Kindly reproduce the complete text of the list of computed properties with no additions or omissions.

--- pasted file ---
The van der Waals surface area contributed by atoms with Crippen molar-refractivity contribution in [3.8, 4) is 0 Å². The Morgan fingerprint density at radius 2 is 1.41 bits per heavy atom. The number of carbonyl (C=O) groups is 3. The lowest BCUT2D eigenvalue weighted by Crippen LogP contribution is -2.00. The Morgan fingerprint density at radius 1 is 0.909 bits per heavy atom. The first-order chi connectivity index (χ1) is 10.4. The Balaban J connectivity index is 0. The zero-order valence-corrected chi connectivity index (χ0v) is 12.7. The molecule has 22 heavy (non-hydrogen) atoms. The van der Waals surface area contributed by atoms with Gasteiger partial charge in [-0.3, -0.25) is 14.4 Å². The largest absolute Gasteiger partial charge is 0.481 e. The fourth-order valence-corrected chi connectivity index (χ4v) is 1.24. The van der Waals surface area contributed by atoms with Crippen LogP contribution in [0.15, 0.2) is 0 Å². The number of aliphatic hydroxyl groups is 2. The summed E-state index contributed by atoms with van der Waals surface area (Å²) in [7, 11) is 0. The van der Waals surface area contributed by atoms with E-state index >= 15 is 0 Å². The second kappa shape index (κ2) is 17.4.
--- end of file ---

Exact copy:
The van der Waals surface area contributed by atoms with Crippen molar-refractivity contribution in [3.8, 4) is 0 Å². The Morgan fingerprint density at radius 2 is 1.41 bits per heavy atom. The number of carbonyl (C=O) groups is 3. The lowest BCUT2D eigenvalue weighted by Crippen LogP contribution is -2.00. The Morgan fingerprint density at radius 1 is 0.909 bits per heavy atom. The first-order chi connectivity index (χ1) is 10.4. The Balaban J connectivity index is 0. The zero-order valence-corrected chi connectivity index (χ0v) is 12.7. The molecule has 22 heavy (non-hydrogen) atoms. The van der Waals surface area contributed by atoms with Gasteiger partial charge in [-0.3, -0.25) is 14.4 Å². The largest absolute Gasteiger partial charge is 0.481 e. The fourth-order valence-corrected chi connectivity index (χ4v) is 1.24. The van der Waals surface area contributed by atoms with Crippen LogP contribution in [0.15, 0.2) is 0 Å². The number of aliphatic hydroxyl groups is 2. The summed E-state index contributed by atoms with van der Waals surface area (Å²) in [7, 11) is 0. The van der Waals surface area contributed by atoms with E-state index >= 15 is 0 Å². The second kappa shape index (κ2) is 17.4.